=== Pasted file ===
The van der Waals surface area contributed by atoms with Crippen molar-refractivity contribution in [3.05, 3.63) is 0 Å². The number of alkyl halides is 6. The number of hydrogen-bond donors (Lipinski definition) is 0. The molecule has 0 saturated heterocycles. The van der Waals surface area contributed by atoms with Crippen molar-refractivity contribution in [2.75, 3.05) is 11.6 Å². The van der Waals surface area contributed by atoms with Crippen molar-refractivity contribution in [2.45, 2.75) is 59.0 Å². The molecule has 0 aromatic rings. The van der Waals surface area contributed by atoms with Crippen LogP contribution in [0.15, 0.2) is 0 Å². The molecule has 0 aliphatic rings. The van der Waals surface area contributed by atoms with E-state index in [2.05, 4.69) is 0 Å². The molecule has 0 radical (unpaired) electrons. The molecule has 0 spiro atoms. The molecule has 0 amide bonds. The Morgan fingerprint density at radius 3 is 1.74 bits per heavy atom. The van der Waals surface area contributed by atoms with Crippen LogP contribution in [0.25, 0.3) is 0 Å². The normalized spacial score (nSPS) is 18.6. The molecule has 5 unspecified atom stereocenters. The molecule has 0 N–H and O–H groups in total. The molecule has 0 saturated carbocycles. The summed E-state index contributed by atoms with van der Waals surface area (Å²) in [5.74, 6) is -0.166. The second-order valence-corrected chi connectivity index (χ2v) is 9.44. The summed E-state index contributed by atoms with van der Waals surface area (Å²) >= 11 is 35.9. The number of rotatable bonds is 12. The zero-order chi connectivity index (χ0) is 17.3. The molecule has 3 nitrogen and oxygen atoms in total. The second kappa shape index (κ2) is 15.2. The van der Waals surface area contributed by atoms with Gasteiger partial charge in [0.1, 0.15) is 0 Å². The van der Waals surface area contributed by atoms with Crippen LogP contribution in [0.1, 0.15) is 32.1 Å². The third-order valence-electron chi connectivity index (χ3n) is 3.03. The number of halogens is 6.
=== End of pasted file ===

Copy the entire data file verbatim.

The van der Waals surface area contributed by atoms with Crippen molar-refractivity contribution in [3.05, 3.63) is 0 Å². The number of alkyl halides is 6. The number of hydrogen-bond donors (Lipinski definition) is 0. The molecule has 0 saturated heterocycles. The van der Waals surface area contributed by atoms with Crippen molar-refractivity contribution in [2.75, 3.05) is 11.6 Å². The van der Waals surface area contributed by atoms with Crippen molar-refractivity contribution in [2.45, 2.75) is 59.0 Å². The molecule has 0 aromatic rings. The van der Waals surface area contributed by atoms with Crippen LogP contribution in [0.15, 0.2) is 0 Å². The molecule has 0 aliphatic rings. The van der Waals surface area contributed by atoms with E-state index in [2.05, 4.69) is 0 Å². The molecule has 0 radical (unpaired) electrons. The molecule has 0 spiro atoms. The molecule has 0 amide bonds. The Morgan fingerprint density at radius 3 is 1.74 bits per heavy atom. The van der Waals surface area contributed by atoms with Crippen LogP contribution in [0.25, 0.3) is 0 Å². The normalized spacial score (nSPS) is 18.6. The molecule has 5 unspecified atom stereocenters. The molecule has 0 N–H and O–H groups in total. The molecule has 0 saturated carbocycles. The summed E-state index contributed by atoms with van der Waals surface area (Å²) in [5.74, 6) is -0.166. The second-order valence-corrected chi connectivity index (χ2v) is 9.44. The summed E-state index contributed by atoms with van der Waals surface area (Å²) >= 11 is 35.9. The number of rotatable bonds is 12. The zero-order chi connectivity index (χ0) is 17.3. The molecule has 3 nitrogen and oxygen atoms in total. The second kappa shape index (κ2) is 15.2. The van der Waals surface area contributed by atoms with Gasteiger partial charge in [0.1, 0.15) is 0 Å². The van der Waals surface area contributed by atoms with Crippen LogP contribution in [0.1, 0.15) is 32.1 Å². The third-order valence-electron chi connectivity index (χ3n) is 3.03. The number of halogens is 6.